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Parenting a Learning-Disabled Child

A parent’s role: coping and supporting strategies

  • Having a child with learning disabilities requires you to make certain adjustments to your lifestyle. At least one stay-at-home parent or a grandparent is needed to be available to the child at all times. This doesn’t mean you smother him; give him some space and at the same time keep an eye on him and his progress.
  • Cut down on socialisation and travel during the initial stages of your child’s remedial treatment. You will have a lot more time on your hands this way, which helps you cope better.
  • you have another child who is neurotypical, you will have to spend time with him too to prevent him feeling ignored and neglected. Geetha Narayanaswamy, New Delhi, whose younger son has Sturge-Weber syndrome (a rare disorder characterised by nervous system problems), ensures that she and husband alternate between their children, organising activities that are of interest to both. When her second son was born, her first was still too young to understand why his younger brother needed special attention. The couple inculcated in him a reading habit and soon he became a voracious reader, with his younger brother tailing him whenever he visited the library!
  • Modify your expectations; don’t expect something phenomenal from your child. Take baby steps. While you may expect your ‘normal’ child to be a topper or do well in his studies, you will need to recalibrate expectations for a child with learning problems. For example, completing an assignment or writing a paragraph with minimum errors is progress.
  • Be involved and stay in touch with what the school and the special educator teach your child. Learn the different learning techniques yourself, so you can reinforce them at home.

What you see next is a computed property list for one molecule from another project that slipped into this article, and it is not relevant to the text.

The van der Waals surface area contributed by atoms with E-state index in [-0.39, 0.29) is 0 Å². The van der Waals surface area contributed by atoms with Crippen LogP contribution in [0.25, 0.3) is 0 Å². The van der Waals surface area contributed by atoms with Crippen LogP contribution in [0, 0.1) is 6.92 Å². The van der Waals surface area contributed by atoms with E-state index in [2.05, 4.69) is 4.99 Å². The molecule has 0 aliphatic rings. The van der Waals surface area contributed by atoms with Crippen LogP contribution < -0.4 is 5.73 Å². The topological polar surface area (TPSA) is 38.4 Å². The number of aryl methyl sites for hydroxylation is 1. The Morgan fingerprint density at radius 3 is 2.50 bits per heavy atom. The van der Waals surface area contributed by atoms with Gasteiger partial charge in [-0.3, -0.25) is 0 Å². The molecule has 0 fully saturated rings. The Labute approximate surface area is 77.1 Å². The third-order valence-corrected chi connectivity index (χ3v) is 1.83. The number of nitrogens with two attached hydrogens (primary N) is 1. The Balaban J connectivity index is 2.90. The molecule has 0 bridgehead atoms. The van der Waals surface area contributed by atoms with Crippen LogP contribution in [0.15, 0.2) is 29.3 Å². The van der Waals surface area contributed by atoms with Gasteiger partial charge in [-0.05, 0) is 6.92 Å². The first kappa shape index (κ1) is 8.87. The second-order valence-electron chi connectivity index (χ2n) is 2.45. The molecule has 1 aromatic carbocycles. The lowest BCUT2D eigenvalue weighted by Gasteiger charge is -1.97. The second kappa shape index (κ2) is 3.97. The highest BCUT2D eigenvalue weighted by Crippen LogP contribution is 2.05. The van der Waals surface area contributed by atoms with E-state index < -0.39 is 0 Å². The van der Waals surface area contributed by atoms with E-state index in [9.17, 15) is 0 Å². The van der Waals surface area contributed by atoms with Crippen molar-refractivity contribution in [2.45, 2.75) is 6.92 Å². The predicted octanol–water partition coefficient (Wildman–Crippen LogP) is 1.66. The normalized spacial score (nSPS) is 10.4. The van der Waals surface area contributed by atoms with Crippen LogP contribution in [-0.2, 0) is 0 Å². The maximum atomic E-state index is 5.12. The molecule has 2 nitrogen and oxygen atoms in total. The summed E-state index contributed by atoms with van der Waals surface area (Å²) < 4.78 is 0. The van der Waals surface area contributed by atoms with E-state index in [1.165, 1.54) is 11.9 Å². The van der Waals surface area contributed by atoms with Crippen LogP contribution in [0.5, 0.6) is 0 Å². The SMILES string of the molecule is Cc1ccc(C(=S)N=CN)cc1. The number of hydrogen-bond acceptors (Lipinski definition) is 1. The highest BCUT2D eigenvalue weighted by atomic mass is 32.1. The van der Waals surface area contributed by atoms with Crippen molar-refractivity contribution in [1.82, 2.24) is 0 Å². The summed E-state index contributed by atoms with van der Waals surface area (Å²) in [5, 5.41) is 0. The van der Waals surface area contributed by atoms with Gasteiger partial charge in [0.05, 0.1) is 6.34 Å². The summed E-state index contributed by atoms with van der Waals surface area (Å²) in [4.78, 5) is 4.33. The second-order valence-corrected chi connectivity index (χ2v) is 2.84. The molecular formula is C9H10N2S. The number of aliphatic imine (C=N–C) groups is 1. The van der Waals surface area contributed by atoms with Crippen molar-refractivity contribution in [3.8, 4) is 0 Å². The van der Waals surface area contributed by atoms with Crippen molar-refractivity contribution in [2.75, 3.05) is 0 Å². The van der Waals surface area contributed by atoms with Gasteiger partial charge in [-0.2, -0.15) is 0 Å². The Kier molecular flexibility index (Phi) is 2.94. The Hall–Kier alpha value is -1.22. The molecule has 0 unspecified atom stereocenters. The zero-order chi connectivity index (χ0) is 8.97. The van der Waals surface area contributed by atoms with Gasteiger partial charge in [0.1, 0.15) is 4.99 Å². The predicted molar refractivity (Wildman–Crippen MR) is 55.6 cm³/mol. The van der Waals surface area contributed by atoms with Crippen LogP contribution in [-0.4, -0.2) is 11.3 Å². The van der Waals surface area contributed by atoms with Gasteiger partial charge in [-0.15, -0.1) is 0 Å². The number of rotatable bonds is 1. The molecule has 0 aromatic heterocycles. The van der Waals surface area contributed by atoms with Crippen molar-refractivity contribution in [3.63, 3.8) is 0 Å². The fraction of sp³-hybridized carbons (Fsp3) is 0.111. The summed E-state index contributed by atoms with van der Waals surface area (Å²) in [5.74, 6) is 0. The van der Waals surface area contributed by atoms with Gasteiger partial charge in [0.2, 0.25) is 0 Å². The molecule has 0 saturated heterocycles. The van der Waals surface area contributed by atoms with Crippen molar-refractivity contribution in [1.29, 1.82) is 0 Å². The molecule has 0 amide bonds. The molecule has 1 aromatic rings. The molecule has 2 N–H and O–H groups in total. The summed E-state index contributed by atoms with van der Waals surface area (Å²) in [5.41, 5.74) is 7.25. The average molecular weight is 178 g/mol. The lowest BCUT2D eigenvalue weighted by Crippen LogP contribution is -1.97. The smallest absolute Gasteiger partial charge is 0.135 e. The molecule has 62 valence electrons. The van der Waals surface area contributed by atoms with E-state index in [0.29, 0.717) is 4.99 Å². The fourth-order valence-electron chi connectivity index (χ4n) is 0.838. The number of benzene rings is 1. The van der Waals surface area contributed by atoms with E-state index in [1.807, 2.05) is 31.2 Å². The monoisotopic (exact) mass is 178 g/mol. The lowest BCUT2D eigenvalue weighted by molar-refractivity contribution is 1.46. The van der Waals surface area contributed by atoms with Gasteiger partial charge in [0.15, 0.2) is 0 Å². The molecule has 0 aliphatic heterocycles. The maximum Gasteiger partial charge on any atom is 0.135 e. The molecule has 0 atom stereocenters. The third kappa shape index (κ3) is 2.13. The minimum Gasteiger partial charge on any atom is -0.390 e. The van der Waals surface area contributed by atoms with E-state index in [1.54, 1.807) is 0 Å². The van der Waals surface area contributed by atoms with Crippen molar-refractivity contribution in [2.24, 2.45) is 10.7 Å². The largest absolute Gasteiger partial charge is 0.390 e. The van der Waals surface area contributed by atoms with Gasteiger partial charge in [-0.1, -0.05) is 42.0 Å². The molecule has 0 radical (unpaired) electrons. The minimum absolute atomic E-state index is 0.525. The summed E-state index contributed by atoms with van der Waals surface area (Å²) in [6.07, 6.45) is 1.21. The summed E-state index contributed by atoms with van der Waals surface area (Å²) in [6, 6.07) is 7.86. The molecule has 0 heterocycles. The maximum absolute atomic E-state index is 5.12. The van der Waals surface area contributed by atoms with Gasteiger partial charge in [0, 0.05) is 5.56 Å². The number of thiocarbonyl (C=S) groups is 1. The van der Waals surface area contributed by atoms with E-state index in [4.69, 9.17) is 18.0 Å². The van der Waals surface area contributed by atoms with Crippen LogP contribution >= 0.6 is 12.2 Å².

• Do not talk negatively about your child. You are constantly being scrutinised by him, and any sign that you think of him as less able will be hurtful and contribute to his low selfesteem.
  • Teach him to be an independent learner.
  • Encourage him to mingle with his peer group and participate in all peer group activities.

Some intervention centres



Working with schools

A child with a learning disability usually has average to above-average intelligence and can study in a mainstream school — he does not need a special school. While mainstream schools in India are gradually becoming more accepting of children with learning disabilities, and coming to the realisation that such kids can learn well with some additional help, the parents still need to work a lot with the teachers to ensure that their child gets the best attention possible.

  • Choose your child’s school carefully — it is better to have him study in a school with small class sizes, where he will get personal attention, and where the management is accepting of children with differing abilities.
  • As a parent, you will have to involve yourself deeply in your child’s learning, co-ordinating with the teachers on a regular basis. Update yourself with his performance at school. Re-teach him at home.
  • Set learning goals together with your child’s educator and revise strategies. Use the same strategies at home.
  • Be a link between the special educator and the class teacher.
  • Find out how you can help the teacher with home activities to enforce learning.
  • Some schools allow for monthly Individualized Educational Plans (IEPs). Teachers and parents discuss and highlight annual targets and goals, following which monthly sessions are organised to go over what has been done in the past month and to plan what will be done in the following month. These meetings must involve not only the parents and teachers, but also the special educators and therapists, if any.

Parent support groups


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